Nuclear Magnetic Resonance Studies on Water and Ice
Nuclear magnetic resonance spectroscopy is, in essence, a semiclassical form of experiment. Thus, the separation of spectral energy levels is in a region such that the frequencies that cause transitions are produced by macroscopic oscillators (radiofrequency transmitters) as phase-coherent trains. Irradiation is achieved by antennas which may be physically arranged so as to cause the sample to be subject to waves with accurately known polarization. The signal-receiving antennas may be arranged so that the NMR signal has a known phase relation to the irradiating waves, and the signal is amplified by standard radiofrequency techniques. The method is semiclassical in so far as the interaction time of the irradiation with the system studied is concerned. For purely classical experiments, such as measurements of viscosity, the experiment is sensitive only on a very long time scale, say greater than 1 min. In purely nonclassical methods such as UV spectroscopy, the time scale is of the order of 10-15 sec. In the case of NMR measurements we are dealing with times ranging from 10-7 sec to very long times.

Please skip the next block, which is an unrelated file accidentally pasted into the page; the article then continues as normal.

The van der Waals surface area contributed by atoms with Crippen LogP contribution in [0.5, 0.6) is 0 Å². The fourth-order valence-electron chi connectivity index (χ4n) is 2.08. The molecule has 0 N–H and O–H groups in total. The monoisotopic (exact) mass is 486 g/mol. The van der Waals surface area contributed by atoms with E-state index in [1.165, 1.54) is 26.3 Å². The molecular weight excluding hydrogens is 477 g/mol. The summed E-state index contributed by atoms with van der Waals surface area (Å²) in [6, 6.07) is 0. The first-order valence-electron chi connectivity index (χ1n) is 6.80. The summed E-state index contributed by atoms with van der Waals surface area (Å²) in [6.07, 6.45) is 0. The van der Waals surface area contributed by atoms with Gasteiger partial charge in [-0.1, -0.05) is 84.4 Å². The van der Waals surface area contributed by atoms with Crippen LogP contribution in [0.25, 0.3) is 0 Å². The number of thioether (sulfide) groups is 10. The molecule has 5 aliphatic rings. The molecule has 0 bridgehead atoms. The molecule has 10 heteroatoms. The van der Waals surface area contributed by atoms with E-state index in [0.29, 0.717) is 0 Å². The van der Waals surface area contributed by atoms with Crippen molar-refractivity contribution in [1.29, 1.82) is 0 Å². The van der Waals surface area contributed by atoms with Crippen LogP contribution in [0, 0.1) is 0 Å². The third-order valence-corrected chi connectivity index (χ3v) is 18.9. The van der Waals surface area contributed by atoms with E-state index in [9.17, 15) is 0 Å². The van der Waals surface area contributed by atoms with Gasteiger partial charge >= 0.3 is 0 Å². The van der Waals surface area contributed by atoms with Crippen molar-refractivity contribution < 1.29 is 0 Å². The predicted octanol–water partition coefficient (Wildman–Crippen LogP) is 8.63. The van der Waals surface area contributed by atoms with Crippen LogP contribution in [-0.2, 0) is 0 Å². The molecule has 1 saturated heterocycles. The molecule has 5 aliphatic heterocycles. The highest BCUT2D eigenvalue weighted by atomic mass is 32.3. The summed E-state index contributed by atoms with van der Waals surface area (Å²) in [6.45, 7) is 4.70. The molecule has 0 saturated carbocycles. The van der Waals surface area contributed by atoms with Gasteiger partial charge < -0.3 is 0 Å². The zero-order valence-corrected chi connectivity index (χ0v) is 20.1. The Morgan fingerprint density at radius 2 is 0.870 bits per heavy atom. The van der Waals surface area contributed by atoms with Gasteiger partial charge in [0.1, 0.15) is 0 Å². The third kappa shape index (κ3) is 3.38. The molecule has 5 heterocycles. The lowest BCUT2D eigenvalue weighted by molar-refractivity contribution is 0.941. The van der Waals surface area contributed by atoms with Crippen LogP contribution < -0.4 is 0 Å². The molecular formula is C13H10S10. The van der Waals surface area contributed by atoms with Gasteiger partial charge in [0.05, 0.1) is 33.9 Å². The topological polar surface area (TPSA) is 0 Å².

KeywordsNuclear Magnetic Resonance Study Magnetic Dipole Moment Quadrupole Coupling Constant Dielectric Relaxation Time Reorientation Time
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